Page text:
- Kodjo Laba was just a teen when Togo appeared at the 2006 World Cup
- Al Ain forward is inspired by compatriot Mohamed Kader Coubadja
- Player celebrates his goals by performing traditional Togolese dance
By any standard 13 June 2006 was a historic day for Togolese football. That was when Emmanuel Adebayor and Co played the country’s first FIFA World Cup™ game.
And although the Sparrowhawks failed to register a point at the 2006 FIFA World Cup Germany™ after defeats to Korea Republic, Switzerland and France, the events of that summer are still fresh in the memory of present-day Togo striker Kodjo Laba.
The 28-year-old, who now plays for UAE club Al Ain, was a young teenager when Mohamed Kader Coubadja scored Togo’s only goal at that tournament in Germany. Now he hopes to follow in his footsteps and lead Togo to another World Cup appearance in two years’ time.
“The World Cup is not something every team gets to experience, so I thank God for giving my country a chance,” Laba told FIFA.com. “I was young at the time, but I went to all our home qualifying games. I used to walk to the stadium after school despite it being a long way away, and then I watched all our away games on TV.
“Although I was young, I still vividly remember our games at Germany 2006, particularly the one against South Korea in which Coubadja scored a splendid goal.
“I jumped for joy. It was an unforgettable match. And even in the game against France, our players made a huge effort despite the loss. We proved that we were a big team.”
Dreams can come true
Five years after Togo’s Germany adventure, Laba started his professional football career with OC Agaza. He later joined another Togolese outfit Anges FC before having spells overseas in Gabon and Morocco. His last move, in 2019, took him to UAE giants Al Ain.
After impressing at club level, Laba realised his dream of joining the national team in 2016, going on to become a pillar of the side. He participated with the team at the 2017 CAF Africa Cup of Nations before helping them reach the group stage of the CAF qualifiers for the FIFA World Cup Qatar 2022™ after he scored his country’s first goal in their opening first-round fixture.
“I was lucky to score that away goal against Comoros. I think it was a decisive strike that allowed us to secure an important first-leg draw.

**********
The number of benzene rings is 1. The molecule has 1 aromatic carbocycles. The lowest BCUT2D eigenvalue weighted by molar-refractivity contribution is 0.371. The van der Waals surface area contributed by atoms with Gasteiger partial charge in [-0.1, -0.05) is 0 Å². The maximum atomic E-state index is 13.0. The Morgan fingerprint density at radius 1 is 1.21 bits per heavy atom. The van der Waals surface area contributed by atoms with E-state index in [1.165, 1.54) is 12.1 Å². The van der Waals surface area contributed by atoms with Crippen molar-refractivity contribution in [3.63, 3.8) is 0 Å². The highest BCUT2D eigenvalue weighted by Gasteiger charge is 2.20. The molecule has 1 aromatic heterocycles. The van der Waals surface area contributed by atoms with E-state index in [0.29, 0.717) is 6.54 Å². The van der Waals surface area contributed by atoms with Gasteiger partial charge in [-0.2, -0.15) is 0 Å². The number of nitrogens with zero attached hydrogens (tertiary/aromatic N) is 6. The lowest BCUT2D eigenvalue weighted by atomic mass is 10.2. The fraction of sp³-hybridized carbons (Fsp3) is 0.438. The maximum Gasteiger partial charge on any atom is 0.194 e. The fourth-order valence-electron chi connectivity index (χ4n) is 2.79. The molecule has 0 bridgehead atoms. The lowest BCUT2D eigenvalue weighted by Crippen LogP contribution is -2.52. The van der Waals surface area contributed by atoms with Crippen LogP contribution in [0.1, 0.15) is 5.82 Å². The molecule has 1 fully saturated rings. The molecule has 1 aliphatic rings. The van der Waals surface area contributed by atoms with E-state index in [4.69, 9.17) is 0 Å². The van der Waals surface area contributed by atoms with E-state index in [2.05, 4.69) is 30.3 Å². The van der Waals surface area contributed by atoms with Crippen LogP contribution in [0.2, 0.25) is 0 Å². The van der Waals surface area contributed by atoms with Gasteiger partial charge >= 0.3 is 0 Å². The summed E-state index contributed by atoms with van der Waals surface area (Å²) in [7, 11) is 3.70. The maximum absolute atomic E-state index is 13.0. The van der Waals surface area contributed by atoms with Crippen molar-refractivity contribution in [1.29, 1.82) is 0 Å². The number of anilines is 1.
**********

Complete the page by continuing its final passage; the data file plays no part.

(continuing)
“In Lome we won 2-0, and I believe that my away goal was the one that gave us the edge. Now we’ve qualified for the group stage, for which we’ll prepare in the best possible way.”
Laba and the rest of Claude Le Roy’s side will face Senegal, Congo, and Namibia in Group H of the World Cup qualifiers, a section the free-scoring front man described as “complicated”.
“Our approach to the group stage is to focus on one game at a time. We’re aware of what’s in store for us. I believe the team that poses the biggest threat to us are Senegal, as they have players like Sadio Mane and Kalidou Koulibaly, among many others.
“These days, every team is of a good standard and competes strongly. And while Senegal are a big team, we mustn’t ignore Congo and Namibia. We have to take every game seriously and do the impossible to qualify for the World Cup.”
Emerging as one of the most prominent Togolese attackers in recent years, with 12 goals in 24 internationals, Laba is seeking to follow the examples of his role model Coubadja and the star of Togolese football Adebayor by playing and scoring at the global showpiece.
“I was inspired by many players when I was young, but if I were to choose one, it’d be Adebayor. He’s a source of inspiration for all Togolese because he was lucky to play with major clubs in Europe.
“There’s also Coubadja, who scored many goals with the team, particularly the wonderful strike at the World Cup. He’s a big name in Togolese football. And because he was an attacker like me, I always try to emulate him. I’m lucky to have met him a few times as he offered me a lot of advice.”
Coubadja’s influence on Laba is such that the latter imitates the dance that Coubadja performed on the Frankfurt pitch after scoring against Korea Republic. The attacker frequently performed this traditional dance during his time with Morocco’s RS Berkane as well as with his current club and the national team.
“It’s called the Agbadja dance and it’s well known where I’m from. It allows me to celebrate in the style of Coubadja, like after I scored in the  CAF Confederation Cup final against Egypt’s Zamalek.”
But is he dreaming of performing this dance at the upcoming World Cup? “First, I’m dreaming of qualifying for the World Cup for the second time in the history of our country. As an attacker, I’ll do everything I can to make my mark on this tournament. If I get the chance to play at the World Cup and to score, I’ll dance the way Coubadja did.”